I don’t care if our project runs a little over time and over budget (as long as it delivers the benefits)

When monitoring change management or major project delivery, too many NEDs are primarily focused on the budget and timetable. And they are important. But the number one priority MUST always be the benefit – “is there actually change happening ?” “Are we actually going to see the outcomes?”.

When a company embarks on a big project – like replacing their financial systems, rejigging the supply chain or fundamentally rethinking HR – the board will usually focus in on the budget and how long the project will take. They request reporting that focuses on whether the project is being delivered against the budget and timetable that’s been set.

This is a dangerous approach because it encourages tick-box-style change management. Rather than ensuring the initiative fundamentally changes the way the organisation operates, this approach focuses on the budget. While budget and timelines are important issues, it’s much more important for the board to know whether the project is delivering the benefits it set out to.

Meeting budget isn’t as important as delivering value

It’s almost inevitable that a large project will go over budget, but this doesn’t always spell disaster. Obviously, the board will want to see that a new budget is set in place as soon as possible, but the most important thing is that the project will continue to deliver the outcomes it set out to. In five years’ time no one will remember that you were 10% over budget, but they will remember if it didn’t work.

The board needs to ensure that the project delivers new processes, systems, efficiencies or cost savings. To justify the expense it’s important for the Board to stay on the case and make sure that management keeps working hard to drive the outcomes. One way to do this is to perform a two-year check to ensure the project delivered the benefits it promised – it’s rare for a business to do this but everyone should. If the business can demonstrate the savings or the uptick in performance, then it’s less important if they didn’t meet the exact budget.

On the flipside, while it’s unusual for a large exercise to come in under budget, that’s only a cause for celebration if the project actually delivers its outcomes. Recently, I was pleased to be involved in the National Library Digital Library Infrastructure Replacement Program which was delivered flawlessly and under budget. But the real success came from the incredible value that it delivered to the National Library – it won the Australian Institute of Project Management’s Project of the Year Award in recognition of this.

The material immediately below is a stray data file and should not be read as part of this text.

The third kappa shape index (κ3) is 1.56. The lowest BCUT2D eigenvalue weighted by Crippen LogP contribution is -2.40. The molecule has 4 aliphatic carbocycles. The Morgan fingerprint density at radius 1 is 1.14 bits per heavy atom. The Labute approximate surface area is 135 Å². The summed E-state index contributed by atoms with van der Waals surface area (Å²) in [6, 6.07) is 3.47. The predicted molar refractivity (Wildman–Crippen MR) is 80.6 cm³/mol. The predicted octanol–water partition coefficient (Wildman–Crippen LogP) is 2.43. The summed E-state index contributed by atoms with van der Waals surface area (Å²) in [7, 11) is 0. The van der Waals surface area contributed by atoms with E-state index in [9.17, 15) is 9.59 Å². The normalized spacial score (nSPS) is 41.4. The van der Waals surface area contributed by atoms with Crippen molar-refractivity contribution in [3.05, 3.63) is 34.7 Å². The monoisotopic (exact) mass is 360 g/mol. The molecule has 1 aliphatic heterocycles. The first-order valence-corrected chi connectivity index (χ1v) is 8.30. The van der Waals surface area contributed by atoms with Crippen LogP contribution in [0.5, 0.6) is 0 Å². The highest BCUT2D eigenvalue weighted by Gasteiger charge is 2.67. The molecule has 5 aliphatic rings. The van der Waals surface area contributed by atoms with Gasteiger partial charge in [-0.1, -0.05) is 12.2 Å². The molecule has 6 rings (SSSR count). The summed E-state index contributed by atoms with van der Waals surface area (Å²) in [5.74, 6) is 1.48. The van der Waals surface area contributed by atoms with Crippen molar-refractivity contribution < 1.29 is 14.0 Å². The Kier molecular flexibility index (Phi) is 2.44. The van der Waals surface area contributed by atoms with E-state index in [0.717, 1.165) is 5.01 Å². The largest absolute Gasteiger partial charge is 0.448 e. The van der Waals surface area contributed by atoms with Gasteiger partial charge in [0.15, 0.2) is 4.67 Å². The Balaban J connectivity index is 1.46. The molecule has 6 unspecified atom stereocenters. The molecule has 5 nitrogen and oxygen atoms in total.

In five years’ time no one will remember that you were 10% over budget, but they will remember if it didn’t work.

Intangibles need to be given priority

Boards typically focus on the schedule and cost of projects because it’s something they understand, and humans tend to focus on things they understand. Those who are delivering projects also do the same thing. They focus very well on tasks, technologies, deliverables and outputs, but don’t always consider the intangible aspects of the project like how people will be affected.

It’s not just the technology aspects of a project that need to be delivered. It’s also important to drive behavioural change through the organisation to make sure people realise the outcomes the project was designed to deliver.

These softer aspects need to be given priority. Look at the project from the perspective of the people on the receiving end. Your employees or customers need training, tools or other information so they can get value from the underlying change. In my experience change management and the user experience are almost always substantially undercooked in large projects, but it is these elements that are critical in actually delivering the benefits.

Big projects have traditionally been delivered in large chunks, and it’s only when you get to the end of that chunk that you realise that things have not been done properly. By that time it’s very difficult and painful to spend the time and effort required to do the change management that is required. Agile methodology somewhat addresses this issue because things are completed in shorter sprints. This means you learn much earlier on if you’ve undercooked something and you can then rectify it before completing subsequent sprints.

Rather than just discussing budgets and timelines, the board also needs to have more productive conversations about the value that should come out of the project and ensure that risks, and issues like sufficient change management, have been addressed. The board must focus its attention on the real game – are we seeing substantial and sustainable benefits.

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